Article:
Breaking Up is Hard to Do — With Friends, Too.

denial about leaving relationship

Why a friendship break up can be hard and how to move on

When you enter into romantic relationships, on some level you know that it may work out -- or it may not. This person could be with you for the long haul, or perhaps you'll grow apart and figure out he's not "the one." We don't place the same expectation with platonic girlfriends, however. If you have a BFF, you think that she'll be with you through it all -- failed romances, lost jobs, and even across geographical distances. You don't think to ask "will long distance work?" like you do with a boyfriend. So, when a friendship break up happens, it can be devastating.

Whether it’s because of a fight over a specific issue, or simply because you grew apart over time, a friendship break up can truly cause a broken heart.  You might feel like you’ve done what you can to repair the  friendship and say “I love you”, but it takes two, and it’s easy to feel hopeless when your friend won’t put in her own time and energy.

Here are some tips for how to move forward with your friendship break up:

Consider Reaching Out One Last Time

When you think a friendship may be damaged beyond repair, you and your friend may actually just need some time apart. Let a cooling off period take place and then try to reach out one last time and talk it out. Make it clear that your intentions are to work things out, not cause more conflict. Maybe your friend will want to remain in the “ex” category, but she may surprise you by being willing to talk things out. Even if she rejects the chance to speak, you will know that you gave it one last chance which could help you achieve some closure. Sometimes friendships drift apart over time because one person’s life changes — such as becoming a parent — and they don’t have as much time. When that’s the case, you may simple need to redefine your friendship and the time you spend together, but you can still stay in touch. Other times you might decide you’ve hit a fork in the road because of a fight or different lifestyles and your friendship doesn’t work anymore, but talking about it can be helpful.

Let Yourself Grieve the Loss

If a friendship is officially over, don’t tell yourself, “it’s not a big deal,” or “I guess she was never a friend anyway.” Let yourself experience the pain that results from a lost relationship. You were friends, shared memories, and you may not have ever thought that you would lose this relationship. While losing a friend isn’t an excuse to mope around forever, it’s OK to let yourself feel sad and talk to other friends or family about the loss. Try to stay fair — bashing your former friend, especially to mutual friends, won’t do anything but drive a larger wedge. Keep in mind that if you really had a secure bond, you may find that you’ll run into her in the future and be able to pick up where you left off — in a good way. Still, the loss for now will hurt and should be acknowledged.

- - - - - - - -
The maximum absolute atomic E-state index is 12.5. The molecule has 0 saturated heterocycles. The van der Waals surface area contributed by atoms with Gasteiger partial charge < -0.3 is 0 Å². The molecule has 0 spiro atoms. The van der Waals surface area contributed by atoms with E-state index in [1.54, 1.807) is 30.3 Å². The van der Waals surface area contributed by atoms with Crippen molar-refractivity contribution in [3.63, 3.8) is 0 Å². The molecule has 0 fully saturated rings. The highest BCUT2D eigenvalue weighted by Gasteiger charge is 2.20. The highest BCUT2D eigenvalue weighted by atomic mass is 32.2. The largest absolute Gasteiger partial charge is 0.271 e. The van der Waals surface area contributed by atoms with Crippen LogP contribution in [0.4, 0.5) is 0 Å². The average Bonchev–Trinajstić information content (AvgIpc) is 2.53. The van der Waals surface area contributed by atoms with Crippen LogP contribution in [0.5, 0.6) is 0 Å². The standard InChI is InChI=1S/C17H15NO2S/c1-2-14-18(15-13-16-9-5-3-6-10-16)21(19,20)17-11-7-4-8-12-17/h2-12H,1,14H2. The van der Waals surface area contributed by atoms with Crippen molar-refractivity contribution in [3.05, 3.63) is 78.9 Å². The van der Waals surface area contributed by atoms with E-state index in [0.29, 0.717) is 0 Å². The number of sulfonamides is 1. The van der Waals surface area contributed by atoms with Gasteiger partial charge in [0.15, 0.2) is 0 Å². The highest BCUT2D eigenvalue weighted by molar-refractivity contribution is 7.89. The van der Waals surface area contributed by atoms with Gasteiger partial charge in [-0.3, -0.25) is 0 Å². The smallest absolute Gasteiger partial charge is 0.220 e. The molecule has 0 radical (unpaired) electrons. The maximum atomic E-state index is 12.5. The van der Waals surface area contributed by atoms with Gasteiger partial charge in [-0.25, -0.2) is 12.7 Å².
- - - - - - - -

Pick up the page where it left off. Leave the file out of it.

Don’t Let Your Memories Sour

While you are going to be hurt for a while, it won’t do any good to remain hostile towards your former friend in the long term. If you were very close, you probably have loads of memories together, photographs, and even shared friends. It’s OK to let yourself think fondly of your friend, and in fact it’s better for your health and state of mind in the long term. Staying positive — or at least neutral — will also make it easier to be friendly if you run into each other. Again, sometimes time apart or different lifestyles strain a relationship, but when the bond is secure you may be able to reconnect in time when your paths cross again.

If you have other tips, stories, or advice that might help, share in the comments!

About Jennine Estes, MFT

Think of me as your relationship consultant, I'm your neutral third party that can help you untangle the emotions and help you figure out what's really going on. I am a Marriage and Family Therapist in San Diego, CA. Certified in Emotionally Focused Therapy for Couples. Supervisor. I write relationship and self growth advice for my column Relationships in the Raw. Creator of #BeingLOVEDIs campaign. MFC#47653

Leave a Reply

  • (will not be published)

XHTML: You can use these tags: <a href="" title=""> <abbr title=""> <acronym title=""> <b> <blockquote cite=""> <cite> <code> <del datetime=""> <em> <i> <q cite=""> <s> <strike> <strong>